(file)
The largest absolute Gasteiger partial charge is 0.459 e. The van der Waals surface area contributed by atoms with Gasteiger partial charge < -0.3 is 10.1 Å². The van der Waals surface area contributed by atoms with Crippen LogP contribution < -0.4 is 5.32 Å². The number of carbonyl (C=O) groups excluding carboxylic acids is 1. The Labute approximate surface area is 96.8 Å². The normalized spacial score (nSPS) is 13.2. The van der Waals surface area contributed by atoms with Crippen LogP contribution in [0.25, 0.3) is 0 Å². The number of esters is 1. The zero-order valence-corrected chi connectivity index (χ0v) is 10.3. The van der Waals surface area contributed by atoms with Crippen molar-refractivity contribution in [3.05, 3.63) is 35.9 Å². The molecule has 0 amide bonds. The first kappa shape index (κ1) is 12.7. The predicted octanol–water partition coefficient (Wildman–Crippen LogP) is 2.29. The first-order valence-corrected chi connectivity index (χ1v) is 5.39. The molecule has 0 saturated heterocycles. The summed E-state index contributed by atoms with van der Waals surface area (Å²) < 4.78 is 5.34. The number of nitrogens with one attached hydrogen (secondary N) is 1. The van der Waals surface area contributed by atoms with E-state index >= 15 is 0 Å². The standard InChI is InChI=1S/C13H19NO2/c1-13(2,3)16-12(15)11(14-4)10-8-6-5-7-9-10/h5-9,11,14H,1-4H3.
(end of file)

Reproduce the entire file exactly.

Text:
The largest absolute Gasteiger partial charge is 0.459 e. The van der Waals surface area contributed by atoms with Gasteiger partial charge < -0.3 is 10.1 Å². The van der Waals surface area contributed by atoms with Crippen LogP contribution < -0.4 is 5.32 Å². The number of carbonyl (C=O) groups excluding carboxylic acids is 1. The Labute approximate surface area is 96.8 Å². The normalized spacial score (nSPS) is 13.2. The van der Waals surface area contributed by atoms with Crippen LogP contribution in [0.25, 0.3) is 0 Å². The number of esters is 1. The zero-order valence-corrected chi connectivity index (χ0v) is 10.3. The van der Waals surface area contributed by atoms with Crippen molar-refractivity contribution in [3.05, 3.63) is 35.9 Å². The molecule has 0 amide bonds. The first kappa shape index (κ1) is 12.7. The predicted octanol–water partition coefficient (Wildman–Crippen LogP) is 2.29. The first-order valence-corrected chi connectivity index (χ1v) is 5.39. The molecule has 0 saturated heterocycles. The summed E-state index contributed by atoms with van der Waals surface area (Å²) < 4.78 is 5.34. The number of nitrogens with one attached hydrogen (secondary N) is 1. The van der Waals surface area contributed by atoms with E-state index >= 15 is 0 Å². The standard InChI is InChI=1S/C13H19NO2/c1-13(2,3)16-12(15)11(14-4)10-8-6-5-7-9-10/h5-9,11,14H,1-4H3.